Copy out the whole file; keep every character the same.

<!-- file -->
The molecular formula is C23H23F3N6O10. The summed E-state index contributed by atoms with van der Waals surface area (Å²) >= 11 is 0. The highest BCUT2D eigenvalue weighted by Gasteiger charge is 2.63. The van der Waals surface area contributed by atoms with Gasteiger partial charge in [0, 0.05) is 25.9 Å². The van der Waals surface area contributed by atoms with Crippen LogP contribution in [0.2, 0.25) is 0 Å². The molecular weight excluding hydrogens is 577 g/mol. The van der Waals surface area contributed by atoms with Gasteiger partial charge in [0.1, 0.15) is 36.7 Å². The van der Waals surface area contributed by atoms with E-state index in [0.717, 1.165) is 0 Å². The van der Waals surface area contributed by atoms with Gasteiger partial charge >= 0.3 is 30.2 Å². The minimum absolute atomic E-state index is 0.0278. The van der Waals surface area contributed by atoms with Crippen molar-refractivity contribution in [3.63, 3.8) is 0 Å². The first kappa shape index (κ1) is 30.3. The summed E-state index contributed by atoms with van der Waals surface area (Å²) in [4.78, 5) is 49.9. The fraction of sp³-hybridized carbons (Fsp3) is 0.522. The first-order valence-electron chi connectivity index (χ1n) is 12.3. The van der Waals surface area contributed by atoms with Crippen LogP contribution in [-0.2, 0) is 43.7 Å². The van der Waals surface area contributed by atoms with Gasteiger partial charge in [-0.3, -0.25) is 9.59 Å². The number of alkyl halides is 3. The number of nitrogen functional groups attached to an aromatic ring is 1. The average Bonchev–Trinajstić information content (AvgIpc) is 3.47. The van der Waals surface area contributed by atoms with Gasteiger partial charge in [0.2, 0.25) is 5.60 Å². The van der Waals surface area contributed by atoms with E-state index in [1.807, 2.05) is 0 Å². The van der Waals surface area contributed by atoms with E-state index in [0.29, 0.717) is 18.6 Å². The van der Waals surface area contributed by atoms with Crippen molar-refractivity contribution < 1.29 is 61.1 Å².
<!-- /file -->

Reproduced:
The molecular formula is C23H23F3N6O10. The summed E-state index contributed by atoms with van der Waals surface area (Å²) >= 11 is 0. The highest BCUT2D eigenvalue weighted by Gasteiger charge is 2.63. The van der Waals surface area contributed by atoms with Gasteiger partial charge in [0, 0.05) is 25.9 Å². The van der Waals surface area contributed by atoms with Crippen LogP contribution in [0.2, 0.25) is 0 Å². The molecular weight excluding hydrogens is 577 g/mol. The van der Waals surface area contributed by atoms with Gasteiger partial charge in [0.1, 0.15) is 36.7 Å². The van der Waals surface area contributed by atoms with E-state index in [0.717, 1.165) is 0 Å². The van der Waals surface area contributed by atoms with Gasteiger partial charge >= 0.3 is 30.2 Å². The minimum absolute atomic E-state index is 0.0278. The van der Waals surface area contributed by atoms with Crippen molar-refractivity contribution in [3.63, 3.8) is 0 Å². The first kappa shape index (κ1) is 30.3. The summed E-state index contributed by atoms with van der Waals surface area (Å²) in [4.78, 5) is 49.9. The fraction of sp³-hybridized carbons (Fsp3) is 0.522. The first-order valence-electron chi connectivity index (χ1n) is 12.3. The van der Waals surface area contributed by atoms with Crippen LogP contribution in [-0.2, 0) is 43.7 Å². The van der Waals surface area contributed by atoms with Gasteiger partial charge in [-0.3, -0.25) is 9.59 Å². The number of alkyl halides is 3. The number of nitrogen functional groups attached to an aromatic ring is 1. The average Bonchev–Trinajstić information content (AvgIpc) is 3.47. The van der Waals surface area contributed by atoms with Gasteiger partial charge in [0.2, 0.25) is 5.60 Å². The van der Waals surface area contributed by atoms with E-state index in [1.807, 2.05) is 0 Å². The van der Waals surface area contributed by atoms with E-state index in [0.29, 0.717) is 18.6 Å². The van der Waals surface area contributed by atoms with Crippen molar-refractivity contribution < 1.29 is 61.1 Å².